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Homes (Fitness for Human Habitation) Act 2018 becomes law

Homes (Fitness for Human Habitation) Act 2018 becomes law


On 20th March 2019, the Homes (Fitness for Human Habitation) Act came into force in England, a new law that advises landlords on the minimum standards required to rent out properties. The new legislation which amends the Landlord and Tenant Act of 1985 addresses the minority of landlords who let properties which are deemed unfit for human habitation.

Most importantly, the law now provides tenants with a route to redress through the courts and will place a requirement on landlords to maintain their properties at an acceptable standard for the entire duration of the tenancy.

In this article, the Property Management team at Tod Anstee Hancock provides a complete guide on the new regulations, with information on how we can help you maintain your properties to ensure they meet the new requirements.

What is the Homes (Fitness for Human Habitation) Act 2018?

According to the official website, the Fitness for Human Habitation Act is a detailed guide for landlords that has been introduced for the following reasons.

“It (the Fitness for Human Habitation Act) is designed to ensure that all rented accommodation is fit for human habitation and to strengthen tenants’ means of redress against the minority of landlords who do not fulfil their legal obligations to keep their properties safe.”

Essentially, the new Fitness for Human Habitation Act is an amended version of the Landlord and Tenant Act 1985; the legislation requires no new obligations for landlords and still applies to both the social and private sectors.

However, significantly, the Fitness for Human Habitation Act does provide tenants with the power to take landlords to court at any stage of the tenancy if they feel the property that they are renting is not fit for human habitation.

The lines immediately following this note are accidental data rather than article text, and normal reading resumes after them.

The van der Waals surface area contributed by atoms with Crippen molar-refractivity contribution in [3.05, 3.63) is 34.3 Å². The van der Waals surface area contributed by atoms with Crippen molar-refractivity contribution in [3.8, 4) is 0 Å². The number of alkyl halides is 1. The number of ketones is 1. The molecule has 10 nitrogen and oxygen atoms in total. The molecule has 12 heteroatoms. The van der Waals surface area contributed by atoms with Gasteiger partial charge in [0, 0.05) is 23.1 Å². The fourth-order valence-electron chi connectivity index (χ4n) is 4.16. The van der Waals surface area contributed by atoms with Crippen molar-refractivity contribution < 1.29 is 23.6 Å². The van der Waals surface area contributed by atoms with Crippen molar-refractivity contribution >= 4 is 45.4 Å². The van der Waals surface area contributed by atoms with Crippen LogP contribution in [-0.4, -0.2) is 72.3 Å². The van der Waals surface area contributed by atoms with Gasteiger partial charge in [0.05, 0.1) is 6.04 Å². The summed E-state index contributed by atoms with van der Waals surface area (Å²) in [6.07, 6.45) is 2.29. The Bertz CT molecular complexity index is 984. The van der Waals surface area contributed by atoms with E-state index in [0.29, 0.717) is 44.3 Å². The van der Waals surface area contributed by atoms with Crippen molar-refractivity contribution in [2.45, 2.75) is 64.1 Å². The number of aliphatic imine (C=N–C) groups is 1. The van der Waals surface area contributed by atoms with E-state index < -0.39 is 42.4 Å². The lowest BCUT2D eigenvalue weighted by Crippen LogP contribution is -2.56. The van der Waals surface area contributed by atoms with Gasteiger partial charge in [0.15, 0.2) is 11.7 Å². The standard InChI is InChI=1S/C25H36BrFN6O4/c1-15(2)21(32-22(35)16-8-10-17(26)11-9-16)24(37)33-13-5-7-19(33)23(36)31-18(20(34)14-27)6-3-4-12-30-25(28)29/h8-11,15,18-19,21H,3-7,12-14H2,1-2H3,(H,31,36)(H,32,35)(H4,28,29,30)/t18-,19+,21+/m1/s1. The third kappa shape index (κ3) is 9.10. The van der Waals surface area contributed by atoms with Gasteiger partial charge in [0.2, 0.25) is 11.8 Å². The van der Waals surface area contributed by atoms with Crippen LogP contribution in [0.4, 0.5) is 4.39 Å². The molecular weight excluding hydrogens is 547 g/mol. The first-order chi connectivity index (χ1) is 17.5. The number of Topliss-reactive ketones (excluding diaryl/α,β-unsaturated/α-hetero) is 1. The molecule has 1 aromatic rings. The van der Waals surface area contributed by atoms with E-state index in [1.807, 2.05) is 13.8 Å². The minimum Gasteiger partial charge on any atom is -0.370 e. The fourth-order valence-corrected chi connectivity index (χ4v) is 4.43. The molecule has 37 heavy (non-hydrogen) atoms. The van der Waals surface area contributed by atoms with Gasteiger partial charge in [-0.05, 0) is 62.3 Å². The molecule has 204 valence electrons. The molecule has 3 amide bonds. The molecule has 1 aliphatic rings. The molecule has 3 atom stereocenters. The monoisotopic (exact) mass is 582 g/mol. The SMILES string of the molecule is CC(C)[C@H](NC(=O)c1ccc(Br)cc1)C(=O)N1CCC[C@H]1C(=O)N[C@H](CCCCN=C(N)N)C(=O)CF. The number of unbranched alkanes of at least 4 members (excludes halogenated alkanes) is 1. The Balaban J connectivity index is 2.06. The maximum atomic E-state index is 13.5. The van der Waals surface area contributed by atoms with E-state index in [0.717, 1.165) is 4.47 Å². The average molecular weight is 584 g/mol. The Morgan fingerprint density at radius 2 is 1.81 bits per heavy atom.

The Act applies to all new tenancies which started on or after 20th March 2019. For tenancies already in place before this date, there is a 12-month grace period until 20th March 2020.

Which criteria will a property be judged against?

Tenants have the power to take a landlord to court for breach of contract, force them to carry out remedial works and claim compensation. If a landlord is taken to court under the Fitness for Human Habitation Act, the judge will assess the case on the following criteria which are also outlined in the Landlord and Tenant Act 1985:

  • General condition of the building
  • Stability of the building
  • Major Damp (condensation is not taken into consideration)
  • An unsafe internal layout
  • Insufficient natural light
  • Insufficient ventilation
  • Issues with hot and cold water supply
  • Problems with drainage and sanitary facilities
  • Inadequate facilities for preparation and cooking of food and for the disposal of waste water
  • Hazards under the Housing Health Safety Rating Systems

Once the above criteria have been reviewed, the court will decide if your property is fit for purpose and will make a final decision on whether you have complied with the Fitness for Human Habitation Act.

What if my property is not deemed fit for human habitation?

If you lose the case, then the court may ask you to undertake compulsory improvements to the condition of your property. Depending on the circumstances, you will be provided with a reasonable time period to rectify any issues, but it is highly advised that issues are resolved as quickly as possible.

Furthermore, landlords may also be asked to financially compensate tenants if their property is judged not to be fit for human habitation and the issues remain unresolved.

The judge of the case will propose a figure based on the following factors:

  • Perceived harm that the tenant has endured
  • The longevity of any raised problems
  • The severity of any raised property issues

Property management services for landlords

Tod Anstee Hancock’s Lettings and Property Management teams are fully conversant with all the legal requirements of landlords and have many years’ experience managing properties in Chichester and throughout West Sussex.

Our different levels of Property Management from a full management service to rent collection and tenant introduction means there is a range of service levels to suit every landlord.

In outsourcing your landlord responsibilities to the experienced Tod Anstee Hancock team, we can handle all the different day-to-day tasks, associated with keeping your property in top condition and your tenants happy.

To explore the range of landlord support packages that we offer at Tod Anstee Hancock, check out our West Sussex property management page today.

Speak to a leading Chichester estate agent

For further advice on the recently introduced Homes (Fitness for Human Habitation) Act, or any of the services for landlords we provide at Tod Anstee Hancock, please don’t hesitate to get in touch with our team of experienced estate agents today.

To talk directly with one of our friendly and helpful Lettings advisors please call us on 01243 531111.

Alternatively, request a call at a more convenient time by completing our quick and simple online enquiry form.